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This review is taken from PN Review 198, Volume 37 Number 4, February - March 2011.

EXPLODING WATERMELONS MAHMOUD DARWISH, Journal of an Ordinary Grief, translated by Ibrahim Muhawi (Archipelago Books) $16.00

Following three years of military service Israeli soldiers receive a bonus of fifteen thousand shekels - approximately £2,600 - at which point thousands head for the hill stations of Himachal Pradesh in Northern India. To some, it is a journey of self-exploration; to others, one of hedonism. Some even refuse to return. This minority are encouraged to reconsider. If this proves unsuccessful, they are forcibly repatriated: they are a resource, and a scarce one. As indeed, are minds both able and willing to produce a compassionate portrait of Israel and Palestine over the course of the past seventy years, and Mahmoud Darwish, who died in 2008, was one of them.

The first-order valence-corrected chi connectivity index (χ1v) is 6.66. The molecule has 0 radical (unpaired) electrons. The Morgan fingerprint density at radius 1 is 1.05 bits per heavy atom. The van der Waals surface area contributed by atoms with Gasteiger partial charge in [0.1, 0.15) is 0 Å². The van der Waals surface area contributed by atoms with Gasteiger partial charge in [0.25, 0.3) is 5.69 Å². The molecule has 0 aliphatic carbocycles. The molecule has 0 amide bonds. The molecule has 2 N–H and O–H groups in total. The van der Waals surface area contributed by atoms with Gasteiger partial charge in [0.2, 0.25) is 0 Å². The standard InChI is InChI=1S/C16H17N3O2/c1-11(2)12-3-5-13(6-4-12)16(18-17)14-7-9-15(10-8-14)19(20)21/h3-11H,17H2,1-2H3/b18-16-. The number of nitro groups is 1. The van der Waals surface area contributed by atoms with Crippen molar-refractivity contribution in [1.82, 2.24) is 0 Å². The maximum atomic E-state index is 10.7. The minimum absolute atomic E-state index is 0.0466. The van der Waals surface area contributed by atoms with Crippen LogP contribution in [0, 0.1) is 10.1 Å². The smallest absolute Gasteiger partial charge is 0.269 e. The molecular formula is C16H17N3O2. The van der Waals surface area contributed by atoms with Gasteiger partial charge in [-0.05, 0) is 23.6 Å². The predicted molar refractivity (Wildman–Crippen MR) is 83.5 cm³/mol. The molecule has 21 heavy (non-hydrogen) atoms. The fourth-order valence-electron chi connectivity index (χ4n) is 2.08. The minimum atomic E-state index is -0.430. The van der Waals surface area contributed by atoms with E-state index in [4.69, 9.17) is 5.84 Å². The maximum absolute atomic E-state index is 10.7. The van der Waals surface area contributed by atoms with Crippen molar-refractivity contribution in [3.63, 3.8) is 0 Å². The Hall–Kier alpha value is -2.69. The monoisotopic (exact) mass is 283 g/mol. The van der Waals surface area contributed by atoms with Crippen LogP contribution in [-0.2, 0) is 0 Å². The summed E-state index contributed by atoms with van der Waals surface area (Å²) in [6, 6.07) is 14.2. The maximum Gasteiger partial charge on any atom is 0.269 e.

This Journal, a memoir written during his house arrest in Haifa prior to his exile from Israel in 1971, attempts such a portrait - despite the lack of means at his disposal; for as he puts it in 'The Homeland', the second chapter: 'the map does not constitute an answer, because it is very much like an abstract painting. And your grandfather's grave is not the answer because a small forest can make it disappear.' Through a mixture of imagined dialogues with his younger self and soliloquies, the Journal begins with a re-telling of his family's loss of their ancestral lands in al-Birwa, near Haifa. As the war unfolds, we see his grandfather take his family on a 'picnic' to Lebanon in 1949. Their return, a few months later, when the reality of their situation had sunk ...

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